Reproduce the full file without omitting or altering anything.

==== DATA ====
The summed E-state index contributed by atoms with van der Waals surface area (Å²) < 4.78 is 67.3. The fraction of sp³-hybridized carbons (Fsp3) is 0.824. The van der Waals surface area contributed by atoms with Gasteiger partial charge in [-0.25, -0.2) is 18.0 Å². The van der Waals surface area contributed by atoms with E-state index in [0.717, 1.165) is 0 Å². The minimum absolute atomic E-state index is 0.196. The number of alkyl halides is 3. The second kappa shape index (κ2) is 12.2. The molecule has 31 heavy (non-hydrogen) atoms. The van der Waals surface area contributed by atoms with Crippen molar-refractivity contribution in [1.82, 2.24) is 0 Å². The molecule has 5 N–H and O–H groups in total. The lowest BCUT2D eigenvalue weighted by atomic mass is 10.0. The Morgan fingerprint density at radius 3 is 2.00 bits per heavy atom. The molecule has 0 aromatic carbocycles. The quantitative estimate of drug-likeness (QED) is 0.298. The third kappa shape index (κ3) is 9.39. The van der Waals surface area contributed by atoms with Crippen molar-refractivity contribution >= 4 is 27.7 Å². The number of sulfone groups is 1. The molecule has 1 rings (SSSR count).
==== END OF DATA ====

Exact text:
The summed E-state index contributed by atoms with van der Waals surface area (Å²) < 4.78 is 67.3. The fraction of sp³-hybridized carbons (Fsp3) is 0.824. The van der Waals surface area contributed by atoms with Gasteiger partial charge in [-0.25, -0.2) is 18.0 Å². The van der Waals surface area contributed by atoms with E-state index in [0.717, 1.165) is 0 Å². The minimum absolute atomic E-state index is 0.196. The number of alkyl halides is 3. The second kappa shape index (κ2) is 12.2. The molecule has 31 heavy (non-hydrogen) atoms. The van der Waals surface area contributed by atoms with Crippen molar-refractivity contribution in [1.82, 2.24) is 0 Å². The molecule has 5 N–H and O–H groups in total. The lowest BCUT2D eigenvalue weighted by atomic mass is 10.0. The Morgan fingerprint density at radius 3 is 2.00 bits per heavy atom. The molecule has 0 aromatic carbocycles. The quantitative estimate of drug-likeness (QED) is 0.298. The third kappa shape index (κ3) is 9.39. The van der Waals surface area contributed by atoms with Crippen molar-refractivity contribution >= 4 is 27.7 Å². The number of sulfone groups is 1. The molecule has 1 rings (SSSR count).